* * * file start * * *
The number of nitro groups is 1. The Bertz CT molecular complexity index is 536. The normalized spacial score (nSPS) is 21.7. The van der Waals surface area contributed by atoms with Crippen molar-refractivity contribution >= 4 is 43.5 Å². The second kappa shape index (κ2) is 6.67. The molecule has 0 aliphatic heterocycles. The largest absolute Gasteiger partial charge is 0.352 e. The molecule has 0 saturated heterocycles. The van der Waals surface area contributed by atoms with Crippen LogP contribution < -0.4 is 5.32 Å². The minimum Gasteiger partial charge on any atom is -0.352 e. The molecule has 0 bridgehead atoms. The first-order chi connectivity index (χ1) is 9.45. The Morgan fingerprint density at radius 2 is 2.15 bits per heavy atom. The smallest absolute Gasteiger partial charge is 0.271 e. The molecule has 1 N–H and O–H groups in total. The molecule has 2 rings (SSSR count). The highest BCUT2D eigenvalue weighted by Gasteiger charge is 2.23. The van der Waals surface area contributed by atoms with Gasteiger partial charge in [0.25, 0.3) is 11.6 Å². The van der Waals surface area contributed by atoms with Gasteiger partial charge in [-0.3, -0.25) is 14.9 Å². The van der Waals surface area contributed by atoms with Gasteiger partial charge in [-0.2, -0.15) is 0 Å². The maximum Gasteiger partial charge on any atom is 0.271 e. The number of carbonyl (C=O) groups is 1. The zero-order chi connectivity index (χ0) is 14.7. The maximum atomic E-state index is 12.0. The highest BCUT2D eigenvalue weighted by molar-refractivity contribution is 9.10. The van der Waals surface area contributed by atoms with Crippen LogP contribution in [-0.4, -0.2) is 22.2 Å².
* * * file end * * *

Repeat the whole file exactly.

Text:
The number of nitro groups is 1. The Bertz CT molecular complexity index is 536. The normalized spacial score (nSPS) is 21.7. The van der Waals surface area contributed by atoms with Crippen molar-refractivity contribution >= 4 is 43.5 Å². The second kappa shape index (κ2) is 6.67. The molecule has 0 aliphatic heterocycles. The largest absolute Gasteiger partial charge is 0.352 e. The molecule has 0 saturated heterocycles. The van der Waals surface area contributed by atoms with Crippen LogP contribution < -0.4 is 5.32 Å². The minimum Gasteiger partial charge on any atom is -0.352 e. The molecule has 0 bridgehead atoms. The first-order chi connectivity index (χ1) is 9.45. The Morgan fingerprint density at radius 2 is 2.15 bits per heavy atom. The smallest absolute Gasteiger partial charge is 0.271 e. The molecule has 1 N–H and O–H groups in total. The molecule has 2 rings (SSSR count). The highest BCUT2D eigenvalue weighted by Gasteiger charge is 2.23. The van der Waals surface area contributed by atoms with Gasteiger partial charge in [0.25, 0.3) is 11.6 Å². The van der Waals surface area contributed by atoms with Gasteiger partial charge in [-0.3, -0.25) is 14.9 Å². The van der Waals surface area contributed by atoms with Gasteiger partial charge in [-0.2, -0.15) is 0 Å². The maximum Gasteiger partial charge on any atom is 0.271 e. The number of carbonyl (C=O) groups is 1. The zero-order chi connectivity index (χ0) is 14.7. The maximum atomic E-state index is 12.0. The highest BCUT2D eigenvalue weighted by molar-refractivity contribution is 9.10. The van der Waals surface area contributed by atoms with Crippen LogP contribution in [-0.4, -0.2) is 22.2 Å².